We haven’t implemented this yet - but much of it’s been done before, in the mid-90s, by Allen Wirfs-Brock in the FireWall project at ParcPlace. You do it using mirror based reflection.

One of the many things mirrors facilitate, is managing reflection in a distributed setting. Java’s JDI is an example of a mirror API was designed to do just that - though it has serious limitations because it has to work on a variety of JVMs. If you design the mirror API correctly, and build your IDE on it, the IDE can work almost identically on programs within the same process, in another process, or across the internet.

This ability to manage reflective changes to the IDE via a separate process is a luxury, which probably explains why it generally isn’t implemented, The reality is that shooting yourself in the foot is infrequent, and you can always recover (if only by saving your changes to a file before testing them). The benefits of liveness far outweigh the risks.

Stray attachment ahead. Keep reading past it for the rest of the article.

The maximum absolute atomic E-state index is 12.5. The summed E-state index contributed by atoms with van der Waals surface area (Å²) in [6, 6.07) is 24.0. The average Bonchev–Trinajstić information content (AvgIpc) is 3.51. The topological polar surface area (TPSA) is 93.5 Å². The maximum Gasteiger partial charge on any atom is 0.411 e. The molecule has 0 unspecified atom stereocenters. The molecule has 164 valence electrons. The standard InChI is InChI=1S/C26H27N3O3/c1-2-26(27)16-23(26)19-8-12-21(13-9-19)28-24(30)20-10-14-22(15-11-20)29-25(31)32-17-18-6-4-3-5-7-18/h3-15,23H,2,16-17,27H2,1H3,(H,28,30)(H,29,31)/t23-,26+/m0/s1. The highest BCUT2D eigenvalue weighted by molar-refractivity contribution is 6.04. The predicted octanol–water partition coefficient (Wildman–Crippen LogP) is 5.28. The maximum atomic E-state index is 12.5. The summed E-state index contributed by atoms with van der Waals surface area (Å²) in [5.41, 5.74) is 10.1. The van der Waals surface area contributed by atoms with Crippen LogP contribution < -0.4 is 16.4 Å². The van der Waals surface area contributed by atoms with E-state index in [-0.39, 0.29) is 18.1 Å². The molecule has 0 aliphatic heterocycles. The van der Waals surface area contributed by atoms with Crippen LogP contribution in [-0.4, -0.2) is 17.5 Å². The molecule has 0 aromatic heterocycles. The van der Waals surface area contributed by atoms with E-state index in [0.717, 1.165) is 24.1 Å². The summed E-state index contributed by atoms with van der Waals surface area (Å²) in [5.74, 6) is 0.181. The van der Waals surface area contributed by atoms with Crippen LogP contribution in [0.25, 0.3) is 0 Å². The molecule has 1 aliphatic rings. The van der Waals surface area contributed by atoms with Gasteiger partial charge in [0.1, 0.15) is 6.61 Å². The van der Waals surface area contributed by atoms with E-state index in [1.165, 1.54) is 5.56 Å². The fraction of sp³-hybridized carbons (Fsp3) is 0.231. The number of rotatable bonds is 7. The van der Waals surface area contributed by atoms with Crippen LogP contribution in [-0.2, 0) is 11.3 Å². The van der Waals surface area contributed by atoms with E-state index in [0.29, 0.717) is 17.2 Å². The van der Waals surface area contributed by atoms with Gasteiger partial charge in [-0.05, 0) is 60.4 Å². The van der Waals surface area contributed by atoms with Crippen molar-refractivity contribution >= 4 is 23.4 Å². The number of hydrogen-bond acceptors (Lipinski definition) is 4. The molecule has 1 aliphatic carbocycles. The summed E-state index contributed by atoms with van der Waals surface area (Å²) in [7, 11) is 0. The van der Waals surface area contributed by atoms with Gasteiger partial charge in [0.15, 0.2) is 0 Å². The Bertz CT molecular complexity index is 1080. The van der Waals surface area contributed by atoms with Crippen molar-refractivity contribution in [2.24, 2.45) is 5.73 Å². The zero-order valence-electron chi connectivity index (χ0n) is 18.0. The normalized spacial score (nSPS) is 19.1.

Nevertheless, in time, I expect to address this in the Newspeak IDE. In the meantime, it’s alive, even if support for death is lacking. Of course, the broader lesson is that IDEs especially, should be implemented using dynamic languages.

The above echoes my previous post from June, but I hope that the concrete examples are helpful. The liveness makes it easy to implement features like Inspect Presenter, which let you identify where to change the IDE, but even more critically, liveness allows you actually make the change and get instant feedback.

In closing, I want to emphasize that this is not an unprincipled approach. All of the above is possible because the IDE can reflect on itself. Self reference is at the heart of computing. It’s all about recursion. I find it strange that many theoretically oriented computer scientists, who can wax poetic about the Y combinator, eschew languages and systems that apply the same principles of self-application to themselves. I’m sure this is will change though; the good ideas win in the end.